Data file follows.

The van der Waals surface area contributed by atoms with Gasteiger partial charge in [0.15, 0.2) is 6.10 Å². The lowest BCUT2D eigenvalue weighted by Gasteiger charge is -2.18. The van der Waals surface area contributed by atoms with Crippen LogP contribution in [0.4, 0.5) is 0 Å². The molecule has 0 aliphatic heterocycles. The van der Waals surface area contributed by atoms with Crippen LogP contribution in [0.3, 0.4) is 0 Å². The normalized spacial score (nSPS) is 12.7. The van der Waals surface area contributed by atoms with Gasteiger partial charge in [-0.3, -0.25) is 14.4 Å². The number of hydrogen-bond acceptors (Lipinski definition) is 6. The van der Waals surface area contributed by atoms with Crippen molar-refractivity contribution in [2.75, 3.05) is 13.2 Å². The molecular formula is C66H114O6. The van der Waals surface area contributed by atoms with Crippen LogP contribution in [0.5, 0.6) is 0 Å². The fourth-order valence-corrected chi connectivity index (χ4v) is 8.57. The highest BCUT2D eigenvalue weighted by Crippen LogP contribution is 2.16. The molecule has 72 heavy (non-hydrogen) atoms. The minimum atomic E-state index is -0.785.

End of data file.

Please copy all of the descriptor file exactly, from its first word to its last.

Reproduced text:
The van der Waals surface area contributed by atoms with Gasteiger partial charge in [0.15, 0.2) is 6.10 Å². The lowest BCUT2D eigenvalue weighted by Gasteiger charge is -2.18. The van der Waals surface area contributed by atoms with Crippen LogP contribution in [0.4, 0.5) is 0 Å². The molecule has 0 aliphatic heterocycles. The van der Waals surface area contributed by atoms with Crippen LogP contribution in [0.3, 0.4) is 0 Å². The normalized spacial score (nSPS) is 12.7. The van der Waals surface area contributed by atoms with Gasteiger partial charge in [-0.3, -0.25) is 14.4 Å². The number of hydrogen-bond acceptors (Lipinski definition) is 6. The van der Waals surface area contributed by atoms with Crippen molar-refractivity contribution in [2.75, 3.05) is 13.2 Å². The molecular formula is C66H114O6. The van der Waals surface area contributed by atoms with Crippen LogP contribution in [0.5, 0.6) is 0 Å². The fourth-order valence-corrected chi connectivity index (χ4v) is 8.57. The highest BCUT2D eigenvalue weighted by Crippen LogP contribution is 2.16. The molecule has 72 heavy (non-hydrogen) atoms. The minimum atomic E-state index is -0.785.